Investors made a C$1.75 billion ($1.3 billion) bet that political protest against Kinder Morgan Inc.’s Western Canadian pipeline project would turn out to be bluster rather than power.
Amid a war of words among British Columbia (BC), Alberta and federal leaders, the market snapped up an initial public offering of Kinder Morgan Canada’s contested growth program, buying 102.9 million shares for C$17/share ($12.75).
The stock represents 30% ownership of a 590,000 b/d expansion, which nearly triples Trans Mountain Pipeline’s capacity to a Vancouver tanker dock from oil-rich Alberta’s capital, Edmonton, to 890,000 b/d for C$7.4 billion ($5.3 billion).
In BC, the New Democratic Party (NDP) and Green Party formed an alliance that confirmed Kinder Morgan’s description last week of the political climate as “not ideal.” The company acknowledged the risk by discounting the offering price from an initial target range of C$19-22 ($14.25-16.50).
The NDP and the Greens agreed to combine their winnings in the May 9 BC election into a 44-member majority in the 87-seat provincial legislature, to make the 43-seat Liberal minority government resign or face parliamentary defeat and another election.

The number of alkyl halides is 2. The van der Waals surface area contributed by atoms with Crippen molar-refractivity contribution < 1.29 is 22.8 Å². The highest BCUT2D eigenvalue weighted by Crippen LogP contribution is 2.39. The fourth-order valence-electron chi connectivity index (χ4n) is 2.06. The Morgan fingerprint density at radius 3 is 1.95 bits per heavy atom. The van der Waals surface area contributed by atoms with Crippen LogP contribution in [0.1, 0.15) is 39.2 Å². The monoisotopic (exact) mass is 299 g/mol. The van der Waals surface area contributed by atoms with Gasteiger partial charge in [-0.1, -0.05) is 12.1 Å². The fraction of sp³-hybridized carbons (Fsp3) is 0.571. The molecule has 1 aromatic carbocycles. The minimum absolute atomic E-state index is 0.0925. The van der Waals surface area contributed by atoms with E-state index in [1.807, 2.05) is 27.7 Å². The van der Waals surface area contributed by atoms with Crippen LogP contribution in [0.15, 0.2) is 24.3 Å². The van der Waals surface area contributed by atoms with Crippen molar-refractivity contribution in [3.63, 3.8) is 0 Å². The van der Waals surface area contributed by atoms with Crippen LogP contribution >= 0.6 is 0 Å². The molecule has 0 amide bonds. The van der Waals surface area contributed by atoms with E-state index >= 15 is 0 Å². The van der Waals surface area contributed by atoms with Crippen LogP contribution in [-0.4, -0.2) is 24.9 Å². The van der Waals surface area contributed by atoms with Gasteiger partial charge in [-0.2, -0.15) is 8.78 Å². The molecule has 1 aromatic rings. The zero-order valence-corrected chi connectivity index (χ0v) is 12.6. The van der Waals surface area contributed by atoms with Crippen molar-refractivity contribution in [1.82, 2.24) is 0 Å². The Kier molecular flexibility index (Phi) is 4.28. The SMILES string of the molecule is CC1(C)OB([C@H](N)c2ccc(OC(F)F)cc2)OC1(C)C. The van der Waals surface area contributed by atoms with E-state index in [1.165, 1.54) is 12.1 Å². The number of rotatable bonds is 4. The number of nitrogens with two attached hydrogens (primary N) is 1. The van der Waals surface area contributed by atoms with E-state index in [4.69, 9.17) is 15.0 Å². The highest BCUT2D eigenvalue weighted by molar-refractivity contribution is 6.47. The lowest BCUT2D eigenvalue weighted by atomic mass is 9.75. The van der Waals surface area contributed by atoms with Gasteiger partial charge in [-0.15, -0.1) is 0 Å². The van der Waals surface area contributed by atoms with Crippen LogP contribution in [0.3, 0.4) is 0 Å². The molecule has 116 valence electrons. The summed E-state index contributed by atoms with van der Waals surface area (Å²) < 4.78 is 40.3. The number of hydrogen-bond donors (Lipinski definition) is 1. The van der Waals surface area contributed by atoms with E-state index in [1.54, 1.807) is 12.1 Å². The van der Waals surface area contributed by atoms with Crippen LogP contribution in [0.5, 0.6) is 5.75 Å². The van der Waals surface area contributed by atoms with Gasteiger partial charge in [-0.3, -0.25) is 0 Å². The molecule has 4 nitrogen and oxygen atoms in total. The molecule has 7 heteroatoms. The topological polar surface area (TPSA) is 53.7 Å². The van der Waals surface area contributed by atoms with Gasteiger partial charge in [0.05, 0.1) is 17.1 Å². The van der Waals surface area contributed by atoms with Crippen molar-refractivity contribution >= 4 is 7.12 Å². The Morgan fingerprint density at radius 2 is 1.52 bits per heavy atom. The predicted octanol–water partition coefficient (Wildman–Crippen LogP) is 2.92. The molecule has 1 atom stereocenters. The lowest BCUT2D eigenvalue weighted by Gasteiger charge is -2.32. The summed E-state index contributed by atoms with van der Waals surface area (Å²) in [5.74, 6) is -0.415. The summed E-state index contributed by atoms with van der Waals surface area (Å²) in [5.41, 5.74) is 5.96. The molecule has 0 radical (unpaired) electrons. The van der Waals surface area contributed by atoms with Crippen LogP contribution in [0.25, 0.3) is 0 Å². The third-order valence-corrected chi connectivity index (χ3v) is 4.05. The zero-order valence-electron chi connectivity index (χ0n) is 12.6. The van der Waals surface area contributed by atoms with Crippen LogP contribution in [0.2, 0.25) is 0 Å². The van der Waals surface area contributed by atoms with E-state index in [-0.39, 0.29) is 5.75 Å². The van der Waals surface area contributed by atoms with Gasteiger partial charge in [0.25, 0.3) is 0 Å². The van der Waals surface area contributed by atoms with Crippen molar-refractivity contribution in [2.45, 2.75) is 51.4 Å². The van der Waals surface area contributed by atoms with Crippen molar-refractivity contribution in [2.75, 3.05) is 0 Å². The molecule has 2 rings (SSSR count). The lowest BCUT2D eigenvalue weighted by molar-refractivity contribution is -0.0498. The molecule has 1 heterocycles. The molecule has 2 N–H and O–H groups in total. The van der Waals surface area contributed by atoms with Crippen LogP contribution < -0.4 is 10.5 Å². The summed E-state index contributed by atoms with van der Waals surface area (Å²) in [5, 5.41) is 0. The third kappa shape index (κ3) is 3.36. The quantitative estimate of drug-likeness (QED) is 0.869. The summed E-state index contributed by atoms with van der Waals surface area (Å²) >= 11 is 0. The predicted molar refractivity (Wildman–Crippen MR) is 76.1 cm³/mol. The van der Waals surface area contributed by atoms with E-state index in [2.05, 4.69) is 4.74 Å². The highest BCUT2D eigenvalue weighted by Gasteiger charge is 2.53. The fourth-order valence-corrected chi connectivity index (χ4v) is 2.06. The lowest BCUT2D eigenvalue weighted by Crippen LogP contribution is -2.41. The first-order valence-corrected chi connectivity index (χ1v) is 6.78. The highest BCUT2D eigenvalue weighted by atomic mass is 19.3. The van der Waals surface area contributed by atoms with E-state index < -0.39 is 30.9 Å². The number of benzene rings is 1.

The agreement commits the opposition parties to every action possible for a provincial government against the Trans Mountain project in the name of defending the west coast environment, curbing Alberta oilsands development and defending aboriginal rights.
The northern Alberta bitumen belt stands out as Canada’s biggest and fastest-growing consumer of natural gas — a distinction that makes thermal oil extraction a prime target for opponents of carbon emissions blamed for global climate change.
In Edmonton, Alberta Premier Rachel Notley, who is a New Democrat but also a lawyer and advocate of job creation, circulated a statement firmly supporting Trans Mountain and flatly rejecting its BC opponents.
“It’s important to note that provinces do not have the right to unilaterally stop projects such as Trans Mountain that have earned the federal government’s approval,” said Notley. “This is a foundational principle that binds our country together. There are no legal tools available to provinces to stand in the way of infrastructure projects that benefit all Canadians.”
At the federal level, Prime Minister Justin Trudeau took time during a trip to Rome to side with Notley and uphold his federal Liberal cabinet’s ratification last November of the National Energy Board’s Trans Mountain project approval. The Alberta and federal government are also enacting a cap on oilsands greenhouse gas emissions and carbon taxes.
“Regardless of a change in government, in British Columbia or anywhere, the facts and evidence do not change,” Trudeau said. “We understand that growing a strong economy for the future requires taking leadership on the environment. We have to do those two things together. That is what drives us in the choices we make, and we stand by those choices.”
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